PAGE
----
“‘Super Fly,’’ now at the
Theatre, fulfills the standard
Hollywood legend about the movie that is pulled through against impossible odds and becomes a big success. The film was made in circumstances that would have, and have, in fact, defeated many other productions, and upon completion was grabbed up by
Warner Bros. for immediate release.
The money for ‘‘Super Fly’’ came from 18 black people who had never invested in a film, but did so this time because they liked what the script had to say. Among the 18 were dentists, financiers, businessmen in the black community but also pimps, madams and drug dealers. Even so, there was not enough money and ‘‘Super Fly’’ had to suspend shooting a couple of times because there was no raw film stock to work with.
The producer, Sig Shore, had made hundreds of television programs but not a_ featurelength movie, ‘‘Super Fly’’ was his first. The director, Gordon Parks Jr., had never directed a film. The author, Phillip Fenty, had never written a screenplay. The female lead, Sheila Frazier, had never given a paid performance either in a play or a film. Most of the technical crew were trainees from a Harlem project which is developing skills among young blacks.
The film was shot at the height of winter in locations which were 50% outdoor. The
company had to contend not only with shortage of money, weather and inexperience on the part of numerous members,
The Mayfield Experience Reaches the Screen
The new drama about black ghetto life, ‘‘Super Fly,’’ opening next at the Theatre, is marked by a whole gamut of firsts. One of the most important of these is the screen debut of Curtis Mayfield. In the world of soul music, Mayfield is something of a giant.
Mayfiend was born in Chicago. By the time he was 14 he had formed a soul group of his own, then joined forces with a lad somewhat older than he, Jerry Butler. The two enlisted others of like mind and founded
a group called The Roosters, in which Butler was the lead singer. The Roosters was not a particularly attractive title and was changed to The Impressions. In 1958, The Impressions achieved their first hit, a recording of ‘‘For Your Precious Love,’’ which sold 150,000 copies in two weeks and remains a classic of its genre.
When the group fell apart, Butler went out as a single. When the film ‘‘Lillies of
the Field’’ was produced, Mayfield was invited to prepare a
score for it. One tune in his score, ‘‘Amen,’’ became an enormous hit. Despite that, he did not compose the music for anothermovie until ‘‘Super Fly.”’
For ‘“‘Super Fly,’’ a Sig Shore Production for Warner Bros., directed by Gordon Parks Jr., Mayfield has written a set of words and music that work as a counter balance to what appears on screen. The movie shows the life and deeds of a cocaine dealer; the music sets up a critical commentary upon the supposed glamour and excite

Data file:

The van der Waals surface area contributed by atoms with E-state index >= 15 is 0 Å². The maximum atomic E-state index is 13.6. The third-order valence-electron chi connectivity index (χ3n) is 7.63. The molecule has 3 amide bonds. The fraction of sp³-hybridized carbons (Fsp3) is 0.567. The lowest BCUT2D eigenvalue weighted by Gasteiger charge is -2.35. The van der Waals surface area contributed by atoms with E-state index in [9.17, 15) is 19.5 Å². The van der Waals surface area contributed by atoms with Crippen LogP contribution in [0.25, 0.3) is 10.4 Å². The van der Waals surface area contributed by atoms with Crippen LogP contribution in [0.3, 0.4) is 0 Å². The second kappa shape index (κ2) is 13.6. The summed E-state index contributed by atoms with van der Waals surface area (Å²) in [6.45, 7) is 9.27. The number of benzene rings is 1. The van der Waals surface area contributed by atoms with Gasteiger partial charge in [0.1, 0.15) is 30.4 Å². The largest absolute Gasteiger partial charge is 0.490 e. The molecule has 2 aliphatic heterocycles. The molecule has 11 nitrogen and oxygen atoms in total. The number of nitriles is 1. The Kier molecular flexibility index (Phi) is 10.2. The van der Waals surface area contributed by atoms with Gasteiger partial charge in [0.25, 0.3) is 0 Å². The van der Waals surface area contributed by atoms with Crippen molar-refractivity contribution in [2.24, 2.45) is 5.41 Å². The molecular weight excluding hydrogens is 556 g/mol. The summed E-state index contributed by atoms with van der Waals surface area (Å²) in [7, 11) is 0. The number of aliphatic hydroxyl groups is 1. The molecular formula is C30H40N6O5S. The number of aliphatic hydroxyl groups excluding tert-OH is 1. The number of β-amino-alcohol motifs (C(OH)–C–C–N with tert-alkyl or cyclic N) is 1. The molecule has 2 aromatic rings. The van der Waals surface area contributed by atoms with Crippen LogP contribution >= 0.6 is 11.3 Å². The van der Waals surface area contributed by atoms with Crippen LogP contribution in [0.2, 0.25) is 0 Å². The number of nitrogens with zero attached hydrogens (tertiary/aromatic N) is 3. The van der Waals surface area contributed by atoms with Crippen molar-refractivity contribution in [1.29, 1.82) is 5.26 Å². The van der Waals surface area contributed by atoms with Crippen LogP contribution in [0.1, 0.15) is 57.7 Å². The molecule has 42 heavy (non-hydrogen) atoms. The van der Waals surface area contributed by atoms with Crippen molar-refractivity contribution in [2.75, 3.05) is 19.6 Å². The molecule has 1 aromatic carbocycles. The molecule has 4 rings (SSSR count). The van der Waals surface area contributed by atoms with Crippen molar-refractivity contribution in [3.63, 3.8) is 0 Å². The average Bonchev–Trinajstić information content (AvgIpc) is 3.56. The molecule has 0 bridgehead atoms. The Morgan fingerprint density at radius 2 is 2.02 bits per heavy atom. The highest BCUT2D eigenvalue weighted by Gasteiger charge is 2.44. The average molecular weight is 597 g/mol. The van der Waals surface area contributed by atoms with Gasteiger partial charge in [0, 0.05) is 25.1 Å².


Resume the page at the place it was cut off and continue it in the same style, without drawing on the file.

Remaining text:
ment of a man who appears to be a success, particularly in a recurring number called ‘‘Pusherman.’’
Mayfield and his_ group appear in ‘‘Super Fly,’’ and he is seen and heard while accompanying himself on _ electric guitar. To the millions who have bought his albums it will be a stimulating experience, for Mayfield comes off as an authoritative, wry and amusing performer.
Phillip Fenty wrote the story and screenplay.
but the crowds that always collect when making a movie. The worst of these were mobs of kids who got in the way of the camera, tripped over the cables, interfered with acting and directing. When objection was made, they would reply that it was their block, and before long adults would step into the confusion to defend the kids.
Power for lights and camera was simply taken from the nearest light pole. Often the company had no permit from the city authorities to shoot, but shot anyway. Indoor locations were usually provided by friends of friends, which meant long
treks to various parts of the city. Movie companies that might be able to furnish money for completion insisted on
seeing what had already been filmed, but the producer refused to show his footage. The actors had to wait for their money.
‘Super Fly’ Opens Today
At first glance Warner Bros.’ ‘‘Super Fly,’’ opening today at the Theatre, might appear to be just another in the line of currently popular black adventure films.
In reality the film is much more than that. True it is a story about blacks told in black terms but there the similarity ends.
‘‘Super Fly’’ may well be the first ever film that truly expresses the black reality and philosophy. It was written by Phillip Fenty and directed by Gordon Parks, Jr., both black, and perhaps even more importantly, it was made with money supplied entirely by blacks.
Toplining the cast are Ron O’Neal and Canada Lee. Sig Shore produced the contemporary film.
COPYRIGHT © 1972 BY WARNER BROS. INC. ALL RIGHTS RESERVED.